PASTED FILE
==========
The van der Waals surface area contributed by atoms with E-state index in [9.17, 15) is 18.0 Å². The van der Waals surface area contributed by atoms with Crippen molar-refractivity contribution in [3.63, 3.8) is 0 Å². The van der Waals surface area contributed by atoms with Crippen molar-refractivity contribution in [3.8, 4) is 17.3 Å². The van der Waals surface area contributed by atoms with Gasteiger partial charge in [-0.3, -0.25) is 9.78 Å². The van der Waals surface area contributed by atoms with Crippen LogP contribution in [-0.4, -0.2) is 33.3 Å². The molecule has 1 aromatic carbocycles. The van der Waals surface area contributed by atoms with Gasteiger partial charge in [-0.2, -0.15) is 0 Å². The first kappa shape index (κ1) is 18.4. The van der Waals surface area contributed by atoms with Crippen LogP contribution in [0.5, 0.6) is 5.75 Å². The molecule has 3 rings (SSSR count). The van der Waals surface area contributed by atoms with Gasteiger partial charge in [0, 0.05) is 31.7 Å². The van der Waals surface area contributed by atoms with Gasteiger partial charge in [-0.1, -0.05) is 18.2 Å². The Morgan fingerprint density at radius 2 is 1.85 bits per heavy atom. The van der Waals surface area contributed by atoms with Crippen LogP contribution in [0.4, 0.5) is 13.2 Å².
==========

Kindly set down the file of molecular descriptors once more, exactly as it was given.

The van der Waals surface area contributed by atoms with E-state index in [9.17, 15) is 18.0 Å². The van der Waals surface area contributed by atoms with Crippen molar-refractivity contribution in [3.63, 3.8) is 0 Å². The van der Waals surface area contributed by atoms with Crippen molar-refractivity contribution in [3.8, 4) is 17.3 Å². The van der Waals surface area contributed by atoms with Gasteiger partial charge in [-0.3, -0.25) is 9.78 Å². The van der Waals surface area contributed by atoms with Crippen LogP contribution in [-0.4, -0.2) is 33.3 Å². The molecule has 1 aromatic carbocycles. The van der Waals surface area contributed by atoms with Gasteiger partial charge in [-0.2, -0.15) is 0 Å². The first kappa shape index (κ1) is 18.4. The van der Waals surface area contributed by atoms with Crippen LogP contribution in [0.5, 0.6) is 5.75 Å². The molecule has 3 rings (SSSR count). The van der Waals surface area contributed by atoms with Gasteiger partial charge in [0, 0.05) is 31.7 Å². The van der Waals surface area contributed by atoms with Gasteiger partial charge in [-0.1, -0.05) is 18.2 Å². The Morgan fingerprint density at radius 2 is 1.85 bits per heavy atom. The van der Waals surface area contributed by atoms with Crippen LogP contribution in [0.4, 0.5) is 13.2 Å².